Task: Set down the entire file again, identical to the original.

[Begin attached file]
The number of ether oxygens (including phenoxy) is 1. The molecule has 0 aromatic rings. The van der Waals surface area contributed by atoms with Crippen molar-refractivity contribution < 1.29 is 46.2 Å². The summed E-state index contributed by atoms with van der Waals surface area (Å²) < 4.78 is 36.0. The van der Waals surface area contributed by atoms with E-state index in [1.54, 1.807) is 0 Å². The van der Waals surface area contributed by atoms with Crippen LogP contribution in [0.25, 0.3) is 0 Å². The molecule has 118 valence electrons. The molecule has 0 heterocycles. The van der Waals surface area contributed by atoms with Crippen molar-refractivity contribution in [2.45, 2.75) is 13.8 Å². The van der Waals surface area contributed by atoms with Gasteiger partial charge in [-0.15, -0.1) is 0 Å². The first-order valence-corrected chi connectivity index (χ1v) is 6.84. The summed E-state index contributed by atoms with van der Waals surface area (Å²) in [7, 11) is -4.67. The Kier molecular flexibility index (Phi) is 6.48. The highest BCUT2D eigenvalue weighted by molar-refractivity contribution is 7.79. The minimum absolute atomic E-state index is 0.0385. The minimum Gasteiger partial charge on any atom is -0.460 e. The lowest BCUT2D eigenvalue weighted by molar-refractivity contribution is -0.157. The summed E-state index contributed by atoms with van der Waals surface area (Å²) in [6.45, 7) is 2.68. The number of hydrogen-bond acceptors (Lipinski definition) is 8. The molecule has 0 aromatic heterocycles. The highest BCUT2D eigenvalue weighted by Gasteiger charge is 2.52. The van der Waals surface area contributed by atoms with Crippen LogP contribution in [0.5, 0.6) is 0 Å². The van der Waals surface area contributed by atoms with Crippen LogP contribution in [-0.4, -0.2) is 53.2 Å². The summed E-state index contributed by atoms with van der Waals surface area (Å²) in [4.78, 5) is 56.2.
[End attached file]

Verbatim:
The number of ether oxygens (including phenoxy) is 1. The molecule has 0 aromatic rings. The van der Waals surface area contributed by atoms with Crippen molar-refractivity contribution < 1.29 is 46.2 Å². The summed E-state index contributed by atoms with van der Waals surface area (Å²) < 4.78 is 36.0. The van der Waals surface area contributed by atoms with E-state index in [1.54, 1.807) is 0 Å². The van der Waals surface area contributed by atoms with Crippen LogP contribution in [0.25, 0.3) is 0 Å². The molecule has 118 valence electrons. The molecule has 0 heterocycles. The van der Waals surface area contributed by atoms with Crippen molar-refractivity contribution in [2.45, 2.75) is 13.8 Å². The van der Waals surface area contributed by atoms with Gasteiger partial charge in [-0.15, -0.1) is 0 Å². The first-order valence-corrected chi connectivity index (χ1v) is 6.84. The summed E-state index contributed by atoms with van der Waals surface area (Å²) in [7, 11) is -4.67. The Kier molecular flexibility index (Phi) is 6.48. The highest BCUT2D eigenvalue weighted by molar-refractivity contribution is 7.79. The minimum absolute atomic E-state index is 0.0385. The minimum Gasteiger partial charge on any atom is -0.460 e. The lowest BCUT2D eigenvalue weighted by molar-refractivity contribution is -0.157. The summed E-state index contributed by atoms with van der Waals surface area (Å²) in [6.45, 7) is 2.68. The number of hydrogen-bond acceptors (Lipinski definition) is 8. The molecule has 0 aromatic heterocycles. The highest BCUT2D eigenvalue weighted by Gasteiger charge is 2.52. The van der Waals surface area contributed by atoms with Crippen LogP contribution in [0.5, 0.6) is 0 Å². The van der Waals surface area contributed by atoms with Crippen LogP contribution in [-0.4, -0.2) is 53.2 Å². The summed E-state index contributed by atoms with van der Waals surface area (Å²) in [4.78, 5) is 56.2.